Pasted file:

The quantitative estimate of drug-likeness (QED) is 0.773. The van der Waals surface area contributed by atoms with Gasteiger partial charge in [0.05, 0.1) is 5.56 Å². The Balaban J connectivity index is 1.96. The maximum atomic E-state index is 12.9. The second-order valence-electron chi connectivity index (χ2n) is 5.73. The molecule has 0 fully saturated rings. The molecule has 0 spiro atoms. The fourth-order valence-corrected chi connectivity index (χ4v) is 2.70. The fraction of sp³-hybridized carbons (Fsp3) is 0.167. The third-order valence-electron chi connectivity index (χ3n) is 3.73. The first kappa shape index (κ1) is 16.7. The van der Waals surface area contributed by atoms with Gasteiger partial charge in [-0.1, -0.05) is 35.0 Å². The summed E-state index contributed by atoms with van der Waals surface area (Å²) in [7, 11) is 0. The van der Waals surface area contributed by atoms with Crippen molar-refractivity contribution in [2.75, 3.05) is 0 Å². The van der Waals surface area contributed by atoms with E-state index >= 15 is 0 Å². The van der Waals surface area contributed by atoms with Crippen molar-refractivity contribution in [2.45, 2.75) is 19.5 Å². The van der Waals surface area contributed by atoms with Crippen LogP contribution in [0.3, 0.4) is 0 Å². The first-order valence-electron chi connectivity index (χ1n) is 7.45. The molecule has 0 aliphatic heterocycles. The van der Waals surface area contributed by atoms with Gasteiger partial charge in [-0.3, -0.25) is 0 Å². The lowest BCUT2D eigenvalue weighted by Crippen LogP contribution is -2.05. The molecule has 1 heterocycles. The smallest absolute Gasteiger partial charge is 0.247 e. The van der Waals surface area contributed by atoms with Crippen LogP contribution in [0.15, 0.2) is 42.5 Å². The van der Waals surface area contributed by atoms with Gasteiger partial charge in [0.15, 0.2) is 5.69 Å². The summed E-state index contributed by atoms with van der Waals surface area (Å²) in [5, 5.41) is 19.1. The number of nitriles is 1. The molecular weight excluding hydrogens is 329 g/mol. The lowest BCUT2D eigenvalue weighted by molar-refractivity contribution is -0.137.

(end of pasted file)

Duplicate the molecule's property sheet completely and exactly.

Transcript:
The quantitative estimate of drug-likeness (QED) is 0.773. The van der Waals surface area contributed by atoms with Gasteiger partial charge in [0.05, 0.1) is 5.56 Å². The Balaban J connectivity index is 1.96. The maximum atomic E-state index is 12.9. The second-order valence-electron chi connectivity index (χ2n) is 5.73. The molecule has 0 fully saturated rings. The molecule has 0 spiro atoms. The fourth-order valence-corrected chi connectivity index (χ4v) is 2.70. The fraction of sp³-hybridized carbons (Fsp3) is 0.167. The third-order valence-electron chi connectivity index (χ3n) is 3.73. The first kappa shape index (κ1) is 16.7. The van der Waals surface area contributed by atoms with Gasteiger partial charge in [-0.1, -0.05) is 35.0 Å². The summed E-state index contributed by atoms with van der Waals surface area (Å²) in [7, 11) is 0. The van der Waals surface area contributed by atoms with Crippen molar-refractivity contribution in [2.75, 3.05) is 0 Å². The van der Waals surface area contributed by atoms with E-state index >= 15 is 0 Å². The van der Waals surface area contributed by atoms with Crippen molar-refractivity contribution in [2.45, 2.75) is 19.5 Å². The van der Waals surface area contributed by atoms with Crippen LogP contribution in [0.3, 0.4) is 0 Å². The first-order valence-electron chi connectivity index (χ1n) is 7.45. The molecule has 0 aliphatic heterocycles. The van der Waals surface area contributed by atoms with Gasteiger partial charge in [-0.3, -0.25) is 0 Å². The lowest BCUT2D eigenvalue weighted by Crippen LogP contribution is -2.05. The molecule has 1 heterocycles. The smallest absolute Gasteiger partial charge is 0.247 e. The van der Waals surface area contributed by atoms with Crippen LogP contribution in [0.15, 0.2) is 42.5 Å². The van der Waals surface area contributed by atoms with Gasteiger partial charge in [0.15, 0.2) is 5.69 Å². The summed E-state index contributed by atoms with van der Waals surface area (Å²) in [5, 5.41) is 19.1. The number of nitriles is 1. The molecular weight excluding hydrogens is 329 g/mol. The lowest BCUT2D eigenvalue weighted by molar-refractivity contribution is -0.137.